finally a new lens
rupanya astighmatism makin tinggi
patutla aku selalu meraba raba – opsss 18sx!
.somethin from the net…
By Judith Lee and Gretchyn Bailey; reviewed by Vance Thompson, MD; Flash illustration by Stephen Bagi
“What is a stigmatism?” is a question that eye doctors hear every day, but actually it’s spelled “astigmatism.” Although astigmatism is the most common vision problem, most people don’t know what it is.
Astigmatism may accompany farsightedness or nearsightedness. Usually it is caused by an irregularly shaped cornea (called corneal astigmatism). But sometimes lenticular astigmatism results from an irregularly shaped lens, which is located behind the cornea.
Either kind of astigmatism can usually be corrected with eyeglasses, contact lenses, or refractive surgery.
Astigmatism Symptoms and Signs
You may not notice small amounts of astigmatism at all or have just slightly blurred vision. But sometimes uncorrected astigmatism can give you headaches or eye strain and distort or blur your vision at all distances.
Because not only adults can be astigmatic, you need to make sure you schedule an eye exam for your child.
Dr. Karla Zadnik, an optometrist at The Ohio State University School of Optometry, found in a recent study of 2,523 children that more than 28 percent of them had astigmatism. Children may be even more unaware of the condition than adults, and they are unlikely to complain about blurred or distorted vision.
But astigmatism can affect a child’s ability to see well in school and during sports, which is why it’s important that eye exams be scheduled at regular intervals to detect any astigmatism early on.
What Causes Astigmatism?
Astigmatism occurs when the cornea is shaped more like an oblong football than a spherical baseball, which is the normal shape. In most astigmatic eyes, the oblong or oval shape causes light rays to focus on two points in the back of your eye, rather than on just one. This is because, like a football, an astigmatic cornea has a steeper curve and a flatter one.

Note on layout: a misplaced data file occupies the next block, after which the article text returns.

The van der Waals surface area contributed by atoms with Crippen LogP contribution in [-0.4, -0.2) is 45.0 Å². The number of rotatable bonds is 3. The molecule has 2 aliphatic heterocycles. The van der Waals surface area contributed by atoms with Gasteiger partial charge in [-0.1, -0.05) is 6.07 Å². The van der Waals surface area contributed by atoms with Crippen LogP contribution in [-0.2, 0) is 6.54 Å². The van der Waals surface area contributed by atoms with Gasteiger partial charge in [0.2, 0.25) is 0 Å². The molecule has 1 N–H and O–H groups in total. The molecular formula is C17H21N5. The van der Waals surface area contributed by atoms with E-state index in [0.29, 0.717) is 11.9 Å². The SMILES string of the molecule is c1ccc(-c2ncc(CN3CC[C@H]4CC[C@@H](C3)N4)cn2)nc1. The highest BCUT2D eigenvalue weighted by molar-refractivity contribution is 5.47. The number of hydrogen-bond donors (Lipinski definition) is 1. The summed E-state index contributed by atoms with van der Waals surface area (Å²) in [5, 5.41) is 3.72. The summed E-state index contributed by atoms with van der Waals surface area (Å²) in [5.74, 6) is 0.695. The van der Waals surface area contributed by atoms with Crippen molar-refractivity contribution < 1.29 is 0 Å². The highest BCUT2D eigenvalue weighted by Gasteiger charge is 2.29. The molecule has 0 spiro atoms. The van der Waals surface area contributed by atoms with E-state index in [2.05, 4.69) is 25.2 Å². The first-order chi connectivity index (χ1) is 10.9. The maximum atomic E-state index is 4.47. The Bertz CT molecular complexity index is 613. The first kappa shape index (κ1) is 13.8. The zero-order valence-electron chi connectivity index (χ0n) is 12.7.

In regular astigmatism, the meridians in which the two different curves lie are located 180 degrees apart. In irregular astigmatism, the two meridians may be located at something other than 180 degrees apart; or there are more than two meridians.
Regular astigmatism is usually easy to correct (see treatments below), but irregular astigmatism can be complicated and more difficult to correct, depending on the extent of the irregularity and its cause.
Usually astigmatism is hereditary: many people are born with an oblong cornea, and the resulting vision problem may get worse over time.
But astigmatism may also result from an eye injury that has caused scarring on the cornea, from certain types of eye surgery or from keratoconus, a disease that causes a gradual thinning of the cornea.
Unless it is extreme, astigmatism can be compensated for satisfactorily with eyeglasses or contact lenses.
If your eyeglass or contact lens prescription contains three parts rather than one, your eyecare practitioner has found some astigmatism in one or both of your eyes. A prescription with three parts looks like this: -2.75 -1.25 x 90.
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The first part indicates your main spherical correction, meaning the amount of power (in diopters) required in a lens to sharpen your visual acuity to an acceptable level, usually 20/20. In this example, the person has myopia and requires a negative (concave) lens to correct it.
Part two shows the extent of the astigmatism in diopters. Again, the minus sign means a concave lens is needed.
Part three is the axis (in degrees) of the cylinder required to bend certain light rays to compensate for the cornea’s oval shape.
Many people with astigmatism believe that they can’t wear contact lenses or that only rigid contact lenses (RGPs, also called GP lenses) can correct astigmatism.
This was true many years ago, but now soft toric contact lenses can correct astigmatism. Toric lenses have a special correction built into them and may also contain a prescription for nearsightedness or farsightedness if you need it.
While soft torics work well for many people, if you have severe astigmatism, you’ll likely do better with RGP contact lenses or eyeglasses. Your eyecare practitioner will advise you.
Depending on the type and severity of your astigmatism, you may also be able to have it corrected with refractive surgery. Discuss with your eye doctor which procedure is best to correct your astigmatism, and review your options in our LASIK & Vision Surgery section.